An Awful Vision Of The Future

A vision of opening the front door in the morning to find the house encased in an enormous web, under which the worms are feeding on the shingles, and glaring at you from under their silken canopy, besets the imagination. You seize your hat, a brisk young family drops out of it; your coat - there are a score of creeping things inside the sleeves. The breakfast-table is invaded by a squirming throng; others hang from the draperies and wander across the ceilings. Why may not the web-worms become as great a pest to us as the termites prove to the South African, if the apathetic public does not awake in time to the necessity of destroying them while they are yet in the minority?

Here in this town, where the neglect of certain farmers adds so greatly to the labors of their more thrifty neighbors, we have seen these loathsome creatures multiply in a few years to an alarming extent, and it seems as if the time had come to render it a penal offense to neglect to destroy the webs as fast as they appear. Unquestionably, the day is coming when some destructive measures will have to be adopted, and the sooner the matter is taken in hand the easier it will be for all concerned to get rid of the evil, and I should be glad if some more powerful pen than mine could be used to hurry this good end.

An Evil Neglected Becomes A Terrible Menace

An evil, trifling in itself, becomes a menace if neglected, and the comparatively inoffensive character of this little brute seems to blind the public to the way in which he is multiplying. A committee to find out how much harm he does might serve as a preliminary to more strenuous measures, but if it were only in the interest of those lovely rustic roads, in which we take so much delight, it would be worth while to clear away so obtrusive an eyesore as these loathsome webs from the waysides, otherwise so beautiful with their wild vines and tangle of bushes.

The Worm To Be Met On The Sidewalks

Moreover, for the pedestrian the multiplication of caterpillars is a distress yearly more and more appalling. After the worm has eaten his fill he sets forth upon his peregrinations, to find a sheltered spot where he can become a hermit in a cell, until such time as his resurrection as a moth is in order, and you are obliged to meet him on his winding way at every turn in your path. Country sidewalks swarm with the wretches; verandas are their especial delight; you gather a flower, a caterpillar is crawling up the stem; examine your trees of all sorts, the brutes are making of their trunks a public promenade, up which they hurry at top speed to make a cocoon in the branches; would you rest yourself upon a bench, the caterpillar is there before you; if you wear a thin gown, you may have the pleasure of viewing through its meshes the wriggling, hairy form of your enemy, just where you cannot get at him. He makes himself at home amid the flowers of your bonnet, he swings down upon a silken thread within an inch of your nose. He arouses in the gentlest breast a desire to slay this future parent of thousands; he undermines the character by stirring up sentiments of virulent hostility in otherwise peaceable souls; he becomes a menace not only to existence, but to Christian character, by developing the savage instincts of our nature; and, therefore, on every ground, both physical and moral, he is an enemy of the public peace who should be taken in hand by the authorities and be doomed to extermination.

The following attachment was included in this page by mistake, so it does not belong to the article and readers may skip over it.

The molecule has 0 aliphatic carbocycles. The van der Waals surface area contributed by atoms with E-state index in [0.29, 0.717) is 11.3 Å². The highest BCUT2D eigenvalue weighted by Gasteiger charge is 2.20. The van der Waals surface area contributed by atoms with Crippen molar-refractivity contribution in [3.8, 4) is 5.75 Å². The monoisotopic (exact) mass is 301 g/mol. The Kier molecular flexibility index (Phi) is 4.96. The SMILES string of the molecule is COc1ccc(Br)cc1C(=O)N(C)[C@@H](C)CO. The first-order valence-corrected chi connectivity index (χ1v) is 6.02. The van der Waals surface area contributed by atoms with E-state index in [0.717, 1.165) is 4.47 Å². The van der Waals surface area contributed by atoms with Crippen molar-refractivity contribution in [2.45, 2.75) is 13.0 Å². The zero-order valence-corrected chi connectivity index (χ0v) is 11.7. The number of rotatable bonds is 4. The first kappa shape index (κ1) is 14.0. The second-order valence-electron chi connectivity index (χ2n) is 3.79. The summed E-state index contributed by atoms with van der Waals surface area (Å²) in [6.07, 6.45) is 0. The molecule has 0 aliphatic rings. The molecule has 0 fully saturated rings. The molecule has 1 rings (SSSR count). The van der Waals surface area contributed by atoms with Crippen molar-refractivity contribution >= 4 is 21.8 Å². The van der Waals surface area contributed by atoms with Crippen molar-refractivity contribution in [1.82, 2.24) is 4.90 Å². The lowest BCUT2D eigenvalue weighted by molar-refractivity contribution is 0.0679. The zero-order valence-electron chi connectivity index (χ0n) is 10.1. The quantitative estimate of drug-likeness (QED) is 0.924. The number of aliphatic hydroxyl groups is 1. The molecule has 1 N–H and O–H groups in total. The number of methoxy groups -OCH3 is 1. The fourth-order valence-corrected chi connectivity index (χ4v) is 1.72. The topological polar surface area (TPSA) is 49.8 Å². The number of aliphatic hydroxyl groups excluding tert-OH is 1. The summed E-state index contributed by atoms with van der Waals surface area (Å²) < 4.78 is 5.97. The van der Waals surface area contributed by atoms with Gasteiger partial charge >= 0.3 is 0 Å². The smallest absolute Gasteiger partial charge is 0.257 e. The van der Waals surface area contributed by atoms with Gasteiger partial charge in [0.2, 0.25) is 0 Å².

He It Fatal To Christian Character

Should I be requested to provide my enemy with a more precise name than Web-worm, not being learned in entomology, the only term I dare to vouch for is Nasticrechia Krorluppia (to be pronounced English fashion).

To this family I am entirely sure he belongs, but one of the reports of the Department of Agriculture has a good deal to say about a certain Hyphantria cunea, which seems to correspond to him in some particulars, and the same report furnishes for him ten more synonymous names that apparently can be used if necessary.

A Descriptive Name

From this abundance I have selected the above as the most euphonious and descriptive, for nothing could be more appropriate than the term "Shameless Weaver," which, I have been told, is the translation of these polysyllables. Should my particular web-worm require a more formal introduction to the public, it is to be hoped that some entomologist will kindly supply his real designation to those who seek further information concerning this unprincipled reptile.